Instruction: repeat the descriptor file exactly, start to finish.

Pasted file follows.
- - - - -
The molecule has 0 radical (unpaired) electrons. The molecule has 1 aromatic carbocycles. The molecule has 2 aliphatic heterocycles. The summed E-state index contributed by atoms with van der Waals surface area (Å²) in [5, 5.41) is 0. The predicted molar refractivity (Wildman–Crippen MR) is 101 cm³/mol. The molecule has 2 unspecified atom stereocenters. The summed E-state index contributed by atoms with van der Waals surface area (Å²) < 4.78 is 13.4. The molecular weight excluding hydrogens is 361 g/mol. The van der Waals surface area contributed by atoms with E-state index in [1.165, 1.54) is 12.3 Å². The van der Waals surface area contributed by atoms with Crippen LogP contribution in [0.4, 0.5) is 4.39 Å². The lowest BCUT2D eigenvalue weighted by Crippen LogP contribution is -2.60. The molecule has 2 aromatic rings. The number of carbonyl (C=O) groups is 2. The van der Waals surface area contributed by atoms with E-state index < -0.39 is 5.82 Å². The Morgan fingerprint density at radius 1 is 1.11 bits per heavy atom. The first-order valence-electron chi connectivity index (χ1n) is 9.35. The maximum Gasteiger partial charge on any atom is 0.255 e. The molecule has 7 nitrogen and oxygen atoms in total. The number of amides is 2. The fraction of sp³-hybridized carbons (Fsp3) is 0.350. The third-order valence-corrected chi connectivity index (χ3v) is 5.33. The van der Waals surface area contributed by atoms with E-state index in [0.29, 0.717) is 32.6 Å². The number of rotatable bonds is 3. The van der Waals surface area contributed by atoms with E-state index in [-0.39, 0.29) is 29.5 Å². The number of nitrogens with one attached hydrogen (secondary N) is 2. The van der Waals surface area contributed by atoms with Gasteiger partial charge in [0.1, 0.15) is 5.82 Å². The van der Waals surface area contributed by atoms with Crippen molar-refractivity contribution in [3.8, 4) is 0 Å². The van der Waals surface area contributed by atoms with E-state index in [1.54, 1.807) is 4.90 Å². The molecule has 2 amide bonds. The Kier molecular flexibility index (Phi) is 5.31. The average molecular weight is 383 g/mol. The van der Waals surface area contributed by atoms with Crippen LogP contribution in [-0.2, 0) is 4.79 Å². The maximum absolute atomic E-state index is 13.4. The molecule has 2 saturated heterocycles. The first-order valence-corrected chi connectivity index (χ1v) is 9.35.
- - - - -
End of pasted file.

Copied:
The molecule has 0 radical (unpaired) electrons. The molecule has 1 aromatic carbocycles. The molecule has 2 aliphatic heterocycles. The summed E-state index contributed by atoms with van der Waals surface area (Å²) in [5, 5.41) is 0. The predicted molar refractivity (Wildman–Crippen MR) is 101 cm³/mol. The molecule has 2 unspecified atom stereocenters. The summed E-state index contributed by atoms with van der Waals surface area (Å²) < 4.78 is 13.4. The molecular weight excluding hydrogens is 361 g/mol. The van der Waals surface area contributed by atoms with E-state index in [1.165, 1.54) is 12.3 Å². The van der Waals surface area contributed by atoms with Crippen LogP contribution in [0.4, 0.5) is 4.39 Å². The lowest BCUT2D eigenvalue weighted by Crippen LogP contribution is -2.60. The molecule has 2 aromatic rings. The number of carbonyl (C=O) groups is 2. The van der Waals surface area contributed by atoms with E-state index < -0.39 is 5.82 Å². The Morgan fingerprint density at radius 1 is 1.11 bits per heavy atom. The first-order valence-electron chi connectivity index (χ1n) is 9.35. The maximum Gasteiger partial charge on any atom is 0.255 e. The molecule has 7 nitrogen and oxygen atoms in total. The number of amides is 2. The fraction of sp³-hybridized carbons (Fsp3) is 0.350. The third-order valence-corrected chi connectivity index (χ3v) is 5.33. The van der Waals surface area contributed by atoms with E-state index in [0.29, 0.717) is 32.6 Å². The number of rotatable bonds is 3. The van der Waals surface area contributed by atoms with E-state index in [-0.39, 0.29) is 29.5 Å². The number of nitrogens with one attached hydrogen (secondary N) is 2. The van der Waals surface area contributed by atoms with Gasteiger partial charge in [0.1, 0.15) is 5.82 Å². The van der Waals surface area contributed by atoms with Crippen molar-refractivity contribution in [3.8, 4) is 0 Å². The van der Waals surface area contributed by atoms with E-state index in [1.54, 1.807) is 4.90 Å². The molecule has 2 amide bonds. The Kier molecular flexibility index (Phi) is 5.31. The average molecular weight is 383 g/mol. The van der Waals surface area contributed by atoms with Crippen LogP contribution in [-0.2, 0) is 4.79 Å². The maximum absolute atomic E-state index is 13.4. The molecule has 2 saturated heterocycles. The first-order valence-corrected chi connectivity index (χ1v) is 9.35.